With over 20 years of experience in GT racing and now a multiple race-winner in the Fanatec GT2 European Series, Bert Longin is ideally placed to shed his light on the newcomer in the SRO portfolio.
Bert Longin is one of the stalwarts in the championships organised by the SRO Motorsports Group. From an N-GT Freisinger Porsche (the ‘original’ GT2) at the beginning of the century, over GT1 cars like the Ferrari 575, Corvette (both the C5R and C6R) and Saleen to the iconic Maserati MC12 in the FIA GT1 World Championship: the Belgian racer/entrepreneur raced them all.
When SRO created the Blancpain Endurance Series, Longin followed suit and even became a works Audi driver for the 2011 24 Hours of Spa. After his stint for Team WRT, Longin switched to the BMW Z4 GT3 of Marc VDS Racing, becoming the only driver who has raced for both Belgian squads.
This year 55-year-old Longin started a new adventure. Together with Peter Guelinckx he entered the new Fanatec GT2 European Series. At the wheel of the PK Carsport Audi R8 LMS GT2 the Belgian duo already claimed two wins.
Bert, could you compare the current GT2 cars with the GT3 cars?
“I don’t think that’s possible. In my opinion GT2 cars are much more like GT1 cars. GT2 is based on plenty of power on the rear axle, just like a GT1 machine. Modern GT3 cars are all about aerodynamics.
“I had a closer look at those impressive machines during the recent GT World Challenge meeting in Misano, and they’re all about aero. Front, rear, up, down, even the wing mirrors are sculpted now. Of course, every race car has a certain degree of aero, but not to that extent. That’s why the current GT2 is much more akin to the older GT1 cars.”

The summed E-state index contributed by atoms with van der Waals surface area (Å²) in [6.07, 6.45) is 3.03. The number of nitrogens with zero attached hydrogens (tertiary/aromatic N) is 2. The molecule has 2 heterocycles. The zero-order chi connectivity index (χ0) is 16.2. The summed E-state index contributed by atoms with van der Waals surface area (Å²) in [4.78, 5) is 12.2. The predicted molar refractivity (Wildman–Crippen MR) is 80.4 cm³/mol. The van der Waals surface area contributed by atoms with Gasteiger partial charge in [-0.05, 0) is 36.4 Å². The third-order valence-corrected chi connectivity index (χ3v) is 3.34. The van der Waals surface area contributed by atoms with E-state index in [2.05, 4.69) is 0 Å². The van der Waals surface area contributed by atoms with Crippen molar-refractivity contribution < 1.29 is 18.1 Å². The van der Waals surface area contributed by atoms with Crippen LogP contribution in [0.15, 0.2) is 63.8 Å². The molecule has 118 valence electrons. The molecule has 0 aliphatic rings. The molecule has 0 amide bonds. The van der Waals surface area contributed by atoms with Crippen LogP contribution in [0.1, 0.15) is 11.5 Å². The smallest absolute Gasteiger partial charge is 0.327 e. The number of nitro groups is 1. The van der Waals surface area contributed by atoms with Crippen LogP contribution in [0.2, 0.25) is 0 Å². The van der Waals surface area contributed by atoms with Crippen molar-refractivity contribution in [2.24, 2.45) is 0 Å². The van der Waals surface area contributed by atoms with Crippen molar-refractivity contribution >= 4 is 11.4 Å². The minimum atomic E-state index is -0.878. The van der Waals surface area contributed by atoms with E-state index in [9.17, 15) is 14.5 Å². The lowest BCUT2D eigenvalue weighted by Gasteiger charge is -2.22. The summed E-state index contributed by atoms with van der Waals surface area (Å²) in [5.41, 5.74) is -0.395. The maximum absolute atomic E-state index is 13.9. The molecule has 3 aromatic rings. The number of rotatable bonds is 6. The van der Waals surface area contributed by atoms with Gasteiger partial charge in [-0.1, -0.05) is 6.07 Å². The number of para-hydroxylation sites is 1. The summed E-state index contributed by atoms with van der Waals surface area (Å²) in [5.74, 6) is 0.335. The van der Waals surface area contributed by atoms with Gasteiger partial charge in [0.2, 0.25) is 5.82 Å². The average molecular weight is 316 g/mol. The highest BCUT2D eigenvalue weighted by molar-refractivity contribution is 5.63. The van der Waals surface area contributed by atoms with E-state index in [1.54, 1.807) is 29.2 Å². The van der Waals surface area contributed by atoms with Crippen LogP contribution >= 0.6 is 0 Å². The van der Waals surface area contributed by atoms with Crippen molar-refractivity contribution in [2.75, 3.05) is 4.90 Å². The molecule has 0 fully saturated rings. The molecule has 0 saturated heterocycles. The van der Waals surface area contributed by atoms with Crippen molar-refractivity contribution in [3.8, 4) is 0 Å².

What’s the potential of this new GT2 series?
“I’m convinced it will turn out to be an enormous success. There are a couple of reasons for that. In some cases, the running cost of a GT2 car is less than half of that of a GT3 machine. That makes this formula very interesting.
“The cars are obviously very good-looking as well. I get reactions from all over the world, from people wanting to know how it is to drive an Audi GT2. They’re real racing cars, and you really have to make an effort to go fast and be at the front.”
And the Pro-Am formula?
It’s very attractive as well. Gentleman drivers find the racing budgets quite reasonable, and with some good guidance they can compete at the front of a championship and win races. That is in stark contrast with GT3, where Am drivers are fighting for 40th position overall, in complete anonymity.
“But the most important reason why this series will be a success is probably the fact that this is an SRO championship. I know Stephane Ratel well enough to say that if he wants something to succeed, it will succeed. Yes, it has been a difficult start for a new series, and the global health crisis does not help, but judging by the positive vibes in the GT2 paddock this series will grow. And will grow quickly.”
So SRO is the only organiser that could make this happen?
“No, of course not. But Stephane is the only one who has the guts to actually have a go at launching a new series, and do everything to make it work.
“Just look at his track record. Sure, it’s been difficult at times, but in the end he reaps the rewards of his efforts.”
Is there a secret for competing at the front of the Fanatec GT2 European Series?
“The Am driver needs to be the best driver he can be. Through coaching you can get long way, but an Am driver also has to learn how to remain faultless during the whole of the race. In short: go fast, without taking too many risks.
“But it’s the responsibility of the Pro driver to help the Am driver in succeeding. When I see a Pro driver arrive at the circuit, get in the car, do his laps, complain a lot and leave – without helping or coaching his Am team-mate – I can’t stop laughing. They are never going to win races that way.”